Through creative innovation, the culture sector can diversify BC’s predominantly resource-based economy.

A strong culture sector gives British Columbian communities a brand, or “attraction factor,” for new workers, residents, and tourists, spurring and supporting a vibrant cultural tourism industry.

Culture contributes to urban and rural development and revitalization, enhancing communities and providing further opportunities for economic and social growth.

 

Educational Impact

Museums, galleries, and cultural centres function as an essential “third space” (spaces that are neither work nor home) in communities and are hubs for exploring history, heritage, and culture.

Since the COVID-19, museums and cultural organizations across BC have created more than 1,000 new online educational programs to respond to community needs.

A recent survey found that 89% of Canadians trust science centres and museums for science-related information. In an era of fake news and online misinformation, museums play an essential role in helping communities understand important issues.

Across Canada, school groups visiting heritage institutions reached over 127,280 (approximately 6.4 million visits by students); up 7% over 2015.

Across Canada, heritage institutions responded to over 1.1 million research requests in 2019.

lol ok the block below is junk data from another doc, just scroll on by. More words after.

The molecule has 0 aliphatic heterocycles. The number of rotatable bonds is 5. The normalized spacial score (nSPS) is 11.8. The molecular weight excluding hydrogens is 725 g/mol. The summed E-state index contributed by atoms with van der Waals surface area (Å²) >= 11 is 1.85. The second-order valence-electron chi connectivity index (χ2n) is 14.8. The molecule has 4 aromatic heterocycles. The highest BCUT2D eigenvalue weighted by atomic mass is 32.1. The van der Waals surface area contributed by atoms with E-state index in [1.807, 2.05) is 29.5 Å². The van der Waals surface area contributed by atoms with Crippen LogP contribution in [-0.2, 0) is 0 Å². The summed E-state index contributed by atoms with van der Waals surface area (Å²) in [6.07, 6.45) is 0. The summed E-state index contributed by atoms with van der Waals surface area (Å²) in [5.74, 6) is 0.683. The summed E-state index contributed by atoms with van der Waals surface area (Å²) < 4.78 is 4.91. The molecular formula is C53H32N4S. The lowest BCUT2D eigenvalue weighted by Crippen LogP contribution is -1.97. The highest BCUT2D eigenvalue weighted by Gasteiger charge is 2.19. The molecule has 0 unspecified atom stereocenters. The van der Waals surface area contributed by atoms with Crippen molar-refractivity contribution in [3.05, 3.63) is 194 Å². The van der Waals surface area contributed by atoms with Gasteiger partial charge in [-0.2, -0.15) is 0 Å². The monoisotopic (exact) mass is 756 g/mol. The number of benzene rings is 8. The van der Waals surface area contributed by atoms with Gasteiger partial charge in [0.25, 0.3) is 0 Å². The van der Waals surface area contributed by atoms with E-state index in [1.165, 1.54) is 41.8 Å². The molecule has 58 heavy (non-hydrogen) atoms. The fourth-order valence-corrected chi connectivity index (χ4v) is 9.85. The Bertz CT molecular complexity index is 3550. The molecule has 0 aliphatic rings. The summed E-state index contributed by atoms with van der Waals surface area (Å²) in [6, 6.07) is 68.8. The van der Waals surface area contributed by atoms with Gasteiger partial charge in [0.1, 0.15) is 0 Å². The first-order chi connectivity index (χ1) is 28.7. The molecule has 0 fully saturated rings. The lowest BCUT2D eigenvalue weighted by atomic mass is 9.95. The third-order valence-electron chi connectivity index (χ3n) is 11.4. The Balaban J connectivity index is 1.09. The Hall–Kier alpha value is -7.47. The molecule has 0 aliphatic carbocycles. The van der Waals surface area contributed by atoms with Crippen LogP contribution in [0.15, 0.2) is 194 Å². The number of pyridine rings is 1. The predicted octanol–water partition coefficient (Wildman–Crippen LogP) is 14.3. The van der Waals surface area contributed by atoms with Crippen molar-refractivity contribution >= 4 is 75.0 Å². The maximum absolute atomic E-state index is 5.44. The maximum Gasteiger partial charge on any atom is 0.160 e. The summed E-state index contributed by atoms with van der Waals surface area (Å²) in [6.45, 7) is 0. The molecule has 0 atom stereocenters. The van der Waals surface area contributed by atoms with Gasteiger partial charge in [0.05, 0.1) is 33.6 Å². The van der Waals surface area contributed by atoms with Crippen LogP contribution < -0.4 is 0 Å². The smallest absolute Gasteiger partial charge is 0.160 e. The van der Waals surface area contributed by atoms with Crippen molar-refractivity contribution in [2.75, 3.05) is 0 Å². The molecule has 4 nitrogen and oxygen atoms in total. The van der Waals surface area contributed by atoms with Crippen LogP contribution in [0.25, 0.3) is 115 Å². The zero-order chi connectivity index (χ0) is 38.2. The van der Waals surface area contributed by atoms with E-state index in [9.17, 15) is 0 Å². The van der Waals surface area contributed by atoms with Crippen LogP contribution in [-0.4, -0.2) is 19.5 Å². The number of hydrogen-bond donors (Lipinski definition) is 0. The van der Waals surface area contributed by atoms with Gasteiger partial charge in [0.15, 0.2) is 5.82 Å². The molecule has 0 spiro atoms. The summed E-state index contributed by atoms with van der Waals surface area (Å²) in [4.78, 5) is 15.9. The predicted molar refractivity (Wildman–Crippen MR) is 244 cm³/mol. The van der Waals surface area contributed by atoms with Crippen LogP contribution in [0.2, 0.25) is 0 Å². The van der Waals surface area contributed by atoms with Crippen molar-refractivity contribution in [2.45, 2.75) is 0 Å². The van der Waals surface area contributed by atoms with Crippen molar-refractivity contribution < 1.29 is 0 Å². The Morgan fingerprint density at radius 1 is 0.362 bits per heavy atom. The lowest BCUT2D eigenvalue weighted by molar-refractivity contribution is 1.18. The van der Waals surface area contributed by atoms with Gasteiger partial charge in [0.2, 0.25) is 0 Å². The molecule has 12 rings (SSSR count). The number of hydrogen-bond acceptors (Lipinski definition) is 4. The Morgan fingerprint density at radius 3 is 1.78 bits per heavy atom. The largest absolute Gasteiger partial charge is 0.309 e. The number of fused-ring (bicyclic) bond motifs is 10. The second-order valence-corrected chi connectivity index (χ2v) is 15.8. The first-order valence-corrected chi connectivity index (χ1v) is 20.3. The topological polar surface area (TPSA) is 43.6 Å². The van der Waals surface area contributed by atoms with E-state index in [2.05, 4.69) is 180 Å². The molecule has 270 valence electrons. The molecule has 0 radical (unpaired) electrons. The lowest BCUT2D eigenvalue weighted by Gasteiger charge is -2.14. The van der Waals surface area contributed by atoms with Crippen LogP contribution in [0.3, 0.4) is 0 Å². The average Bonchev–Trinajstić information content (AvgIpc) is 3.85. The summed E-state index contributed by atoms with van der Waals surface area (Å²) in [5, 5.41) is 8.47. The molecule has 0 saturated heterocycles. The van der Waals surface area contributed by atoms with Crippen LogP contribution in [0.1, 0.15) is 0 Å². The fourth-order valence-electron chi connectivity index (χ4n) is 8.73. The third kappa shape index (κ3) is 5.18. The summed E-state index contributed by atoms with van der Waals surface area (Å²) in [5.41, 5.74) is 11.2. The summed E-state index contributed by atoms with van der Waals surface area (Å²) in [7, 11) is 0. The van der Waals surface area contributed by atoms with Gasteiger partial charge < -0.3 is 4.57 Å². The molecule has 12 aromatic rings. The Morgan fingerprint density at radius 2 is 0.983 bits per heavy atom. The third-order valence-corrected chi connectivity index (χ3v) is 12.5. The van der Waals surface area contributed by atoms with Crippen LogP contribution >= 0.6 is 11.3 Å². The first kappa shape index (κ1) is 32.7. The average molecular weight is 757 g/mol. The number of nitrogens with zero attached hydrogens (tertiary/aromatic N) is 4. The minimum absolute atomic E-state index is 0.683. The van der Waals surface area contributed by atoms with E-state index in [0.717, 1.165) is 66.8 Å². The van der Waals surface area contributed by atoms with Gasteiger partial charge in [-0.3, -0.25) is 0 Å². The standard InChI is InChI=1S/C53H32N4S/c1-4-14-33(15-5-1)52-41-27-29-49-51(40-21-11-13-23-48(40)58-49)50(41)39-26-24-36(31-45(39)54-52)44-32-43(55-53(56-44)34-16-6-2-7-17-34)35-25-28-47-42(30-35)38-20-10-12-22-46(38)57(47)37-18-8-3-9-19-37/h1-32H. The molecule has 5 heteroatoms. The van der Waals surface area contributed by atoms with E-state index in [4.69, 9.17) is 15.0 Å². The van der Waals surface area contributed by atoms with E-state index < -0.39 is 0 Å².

Social and Cultural Impacts

British Columbians are “avid cultural participants,” engaging in arts and cultural activities more than other Canadians.

Canadians volunteered 107 million hours for arts and culture organizations in 2013. This is the equivalent of about 56,000 full-time, full-year jobs.

Cultural spaces create a symbolic sense of place. More than eight in ten Canadians feel that these spaces foster a sense of community pride and contribute to the quality of life in their community.

Culture is a spark for reconciliation between Indigenous and non-Indigenous communities. As a powerful avenue for sharing the truth of our history, it creates a process for fostering understanding, respect, and meaningful relationships moving forward.

Arts have been shown to empower youth, especially at-risk youth, to succeed in school, in work and in later life – 85% of Canadians believe that arts education assists in the emotional and intellectual development of children and consider it a good reason to support the arts.

People who attend arts activities have been shown to be significantly healthier, have lower anxiety and be less likely to experience depression – this is especially important during COVID-19, as Canadians are reporting higher than normal levels of stress and anxiety.